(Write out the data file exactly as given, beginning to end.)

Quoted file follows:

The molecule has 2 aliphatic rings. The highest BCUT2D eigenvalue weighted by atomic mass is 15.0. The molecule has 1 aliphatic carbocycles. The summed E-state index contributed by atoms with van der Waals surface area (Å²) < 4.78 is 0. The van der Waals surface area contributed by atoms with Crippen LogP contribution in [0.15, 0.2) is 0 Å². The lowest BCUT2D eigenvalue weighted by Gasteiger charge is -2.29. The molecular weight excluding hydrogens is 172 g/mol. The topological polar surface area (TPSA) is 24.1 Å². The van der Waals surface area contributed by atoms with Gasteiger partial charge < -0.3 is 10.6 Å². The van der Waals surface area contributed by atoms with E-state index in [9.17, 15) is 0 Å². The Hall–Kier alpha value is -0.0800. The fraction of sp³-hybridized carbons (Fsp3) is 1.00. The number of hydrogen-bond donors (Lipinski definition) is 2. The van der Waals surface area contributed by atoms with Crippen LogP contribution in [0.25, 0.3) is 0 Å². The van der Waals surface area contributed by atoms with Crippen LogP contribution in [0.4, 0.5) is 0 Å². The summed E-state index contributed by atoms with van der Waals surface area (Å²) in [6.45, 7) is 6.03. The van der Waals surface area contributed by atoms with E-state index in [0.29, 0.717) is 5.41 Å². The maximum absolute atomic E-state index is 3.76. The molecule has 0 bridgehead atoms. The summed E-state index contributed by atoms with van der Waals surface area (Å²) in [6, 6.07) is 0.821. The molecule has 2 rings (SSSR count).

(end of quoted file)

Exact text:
The molecule has 2 aliphatic rings. The highest BCUT2D eigenvalue weighted by atomic mass is 15.0. The molecule has 1 aliphatic carbocycles. The summed E-state index contributed by atoms with van der Waals surface area (Å²) < 4.78 is 0. The van der Waals surface area contributed by atoms with Crippen LogP contribution in [0.15, 0.2) is 0 Å². The lowest BCUT2D eigenvalue weighted by Gasteiger charge is -2.29. The molecular weight excluding hydrogens is 172 g/mol. The topological polar surface area (TPSA) is 24.1 Å². The van der Waals surface area contributed by atoms with Gasteiger partial charge < -0.3 is 10.6 Å². The van der Waals surface area contributed by atoms with E-state index in [9.17, 15) is 0 Å². The Hall–Kier alpha value is -0.0800. The fraction of sp³-hybridized carbons (Fsp3) is 1.00. The number of hydrogen-bond donors (Lipinski definition) is 2. The van der Waals surface area contributed by atoms with Crippen LogP contribution in [0.25, 0.3) is 0 Å². The van der Waals surface area contributed by atoms with Crippen LogP contribution in [0.4, 0.5) is 0 Å². The summed E-state index contributed by atoms with van der Waals surface area (Å²) in [6.45, 7) is 6.03. The van der Waals surface area contributed by atoms with E-state index in [0.29, 0.717) is 5.41 Å². The maximum absolute atomic E-state index is 3.76. The molecule has 0 bridgehead atoms. The summed E-state index contributed by atoms with van der Waals surface area (Å²) in [6, 6.07) is 0.821. The molecule has 2 rings (SSSR count).